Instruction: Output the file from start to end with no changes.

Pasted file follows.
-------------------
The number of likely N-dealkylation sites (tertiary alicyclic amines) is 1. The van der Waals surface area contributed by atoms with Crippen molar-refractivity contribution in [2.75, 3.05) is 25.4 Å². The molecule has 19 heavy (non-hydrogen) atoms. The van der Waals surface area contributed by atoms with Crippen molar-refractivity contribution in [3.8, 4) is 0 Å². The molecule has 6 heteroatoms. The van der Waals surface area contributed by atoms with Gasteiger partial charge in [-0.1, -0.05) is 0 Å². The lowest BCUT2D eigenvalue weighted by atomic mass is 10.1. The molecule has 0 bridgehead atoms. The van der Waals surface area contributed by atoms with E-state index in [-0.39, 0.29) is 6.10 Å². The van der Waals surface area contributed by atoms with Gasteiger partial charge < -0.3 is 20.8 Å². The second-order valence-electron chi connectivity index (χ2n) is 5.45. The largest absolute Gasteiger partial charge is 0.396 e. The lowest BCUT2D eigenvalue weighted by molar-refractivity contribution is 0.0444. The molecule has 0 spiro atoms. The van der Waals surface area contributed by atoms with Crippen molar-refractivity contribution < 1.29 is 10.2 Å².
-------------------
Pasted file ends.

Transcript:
The number of likely N-dealkylation sites (tertiary alicyclic amines) is 1. The van der Waals surface area contributed by atoms with Crippen molar-refractivity contribution in [2.75, 3.05) is 25.4 Å². The molecule has 19 heavy (non-hydrogen) atoms. The van der Waals surface area contributed by atoms with Crippen molar-refractivity contribution in [3.8, 4) is 0 Å². The molecule has 6 heteroatoms. The van der Waals surface area contributed by atoms with Gasteiger partial charge in [-0.1, -0.05) is 0 Å². The lowest BCUT2D eigenvalue weighted by atomic mass is 10.1. The molecule has 0 bridgehead atoms. The van der Waals surface area contributed by atoms with E-state index in [-0.39, 0.29) is 6.10 Å². The van der Waals surface area contributed by atoms with Gasteiger partial charge < -0.3 is 20.8 Å². The second-order valence-electron chi connectivity index (χ2n) is 5.45. The largest absolute Gasteiger partial charge is 0.396 e. The lowest BCUT2D eigenvalue weighted by molar-refractivity contribution is 0.0444. The molecule has 0 spiro atoms. The van der Waals surface area contributed by atoms with Crippen molar-refractivity contribution < 1.29 is 10.2 Å².